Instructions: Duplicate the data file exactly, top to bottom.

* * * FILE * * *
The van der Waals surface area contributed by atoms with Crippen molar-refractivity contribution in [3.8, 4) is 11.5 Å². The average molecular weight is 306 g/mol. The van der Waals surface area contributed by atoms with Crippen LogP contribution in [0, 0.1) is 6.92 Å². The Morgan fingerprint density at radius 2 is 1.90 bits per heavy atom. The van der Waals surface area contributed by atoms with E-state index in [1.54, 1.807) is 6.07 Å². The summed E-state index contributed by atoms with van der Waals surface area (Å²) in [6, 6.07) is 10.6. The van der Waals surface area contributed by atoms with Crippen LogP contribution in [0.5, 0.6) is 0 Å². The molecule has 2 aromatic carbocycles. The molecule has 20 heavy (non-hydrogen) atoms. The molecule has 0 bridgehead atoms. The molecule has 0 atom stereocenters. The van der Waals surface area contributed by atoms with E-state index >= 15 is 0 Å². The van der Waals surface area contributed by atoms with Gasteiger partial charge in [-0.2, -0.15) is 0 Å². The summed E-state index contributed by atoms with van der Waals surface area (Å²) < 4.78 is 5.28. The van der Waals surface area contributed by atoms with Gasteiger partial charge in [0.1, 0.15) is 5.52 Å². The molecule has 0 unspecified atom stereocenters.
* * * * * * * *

The van der Waals surface area contributed by atoms with Crippen molar-refractivity contribution in [3.8, 4) is 11.5 Å². The average molecular weight is 306 g/mol. The van der Waals surface area contributed by atoms with Crippen LogP contribution in [0, 0.1) is 6.92 Å². The Morgan fingerprint density at radius 2 is 1.90 bits per heavy atom. The van der Waals surface area contributed by atoms with E-state index in [1.54, 1.807) is 6.07 Å². The summed E-state index contributed by atoms with van der Waals surface area (Å²) in [6, 6.07) is 10.6. The van der Waals surface area contributed by atoms with Crippen LogP contribution in [0.5, 0.6) is 0 Å². The molecule has 2 aromatic carbocycles. The molecule has 20 heavy (non-hydrogen) atoms. The molecule has 0 bridgehead atoms. The molecule has 0 atom stereocenters. The van der Waals surface area contributed by atoms with E-state index >= 15 is 0 Å². The van der Waals surface area contributed by atoms with Gasteiger partial charge in [-0.2, -0.15) is 0 Å². The summed E-state index contributed by atoms with van der Waals surface area (Å²) < 4.78 is 5.28. The van der Waals surface area contributed by atoms with Gasteiger partial charge in [0.1, 0.15) is 5.52 Å². The molecule has 0 unspecified atom stereocenters.